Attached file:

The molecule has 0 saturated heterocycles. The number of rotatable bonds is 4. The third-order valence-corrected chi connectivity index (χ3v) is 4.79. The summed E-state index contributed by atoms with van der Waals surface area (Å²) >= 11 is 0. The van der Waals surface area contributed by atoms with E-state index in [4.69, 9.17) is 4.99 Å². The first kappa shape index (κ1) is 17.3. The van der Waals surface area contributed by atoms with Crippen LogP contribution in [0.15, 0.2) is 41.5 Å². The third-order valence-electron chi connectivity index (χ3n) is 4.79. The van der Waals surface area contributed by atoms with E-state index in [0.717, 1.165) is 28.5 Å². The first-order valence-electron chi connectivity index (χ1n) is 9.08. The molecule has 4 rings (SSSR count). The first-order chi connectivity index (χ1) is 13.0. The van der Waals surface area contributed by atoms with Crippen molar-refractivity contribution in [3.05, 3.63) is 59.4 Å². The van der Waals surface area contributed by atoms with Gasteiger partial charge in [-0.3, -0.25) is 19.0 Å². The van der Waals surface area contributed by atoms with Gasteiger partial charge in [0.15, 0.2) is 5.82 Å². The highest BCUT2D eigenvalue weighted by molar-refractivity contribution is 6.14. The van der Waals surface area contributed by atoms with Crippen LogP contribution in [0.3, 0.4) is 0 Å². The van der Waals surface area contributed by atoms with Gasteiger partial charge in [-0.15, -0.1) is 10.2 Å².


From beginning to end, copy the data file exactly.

The molecule has 0 saturated heterocycles. The number of rotatable bonds is 4. The third-order valence-corrected chi connectivity index (χ3v) is 4.79. The summed E-state index contributed by atoms with van der Waals surface area (Å²) >= 11 is 0. The van der Waals surface area contributed by atoms with E-state index in [4.69, 9.17) is 4.99 Å². The first kappa shape index (κ1) is 17.3. The van der Waals surface area contributed by atoms with Crippen LogP contribution in [0.15, 0.2) is 41.5 Å². The third-order valence-electron chi connectivity index (χ3n) is 4.79. The van der Waals surface area contributed by atoms with E-state index in [0.717, 1.165) is 28.5 Å². The first-order valence-electron chi connectivity index (χ1n) is 9.08. The molecule has 4 rings (SSSR count). The first-order chi connectivity index (χ1) is 13.0. The van der Waals surface area contributed by atoms with Crippen molar-refractivity contribution in [3.05, 3.63) is 59.4 Å². The van der Waals surface area contributed by atoms with Gasteiger partial charge in [-0.3, -0.25) is 19.0 Å². The van der Waals surface area contributed by atoms with Gasteiger partial charge in [0.15, 0.2) is 5.82 Å². The highest BCUT2D eigenvalue weighted by molar-refractivity contribution is 6.14. The van der Waals surface area contributed by atoms with Crippen LogP contribution in [0.3, 0.4) is 0 Å². The van der Waals surface area contributed by atoms with Gasteiger partial charge in [-0.15, -0.1) is 10.2 Å².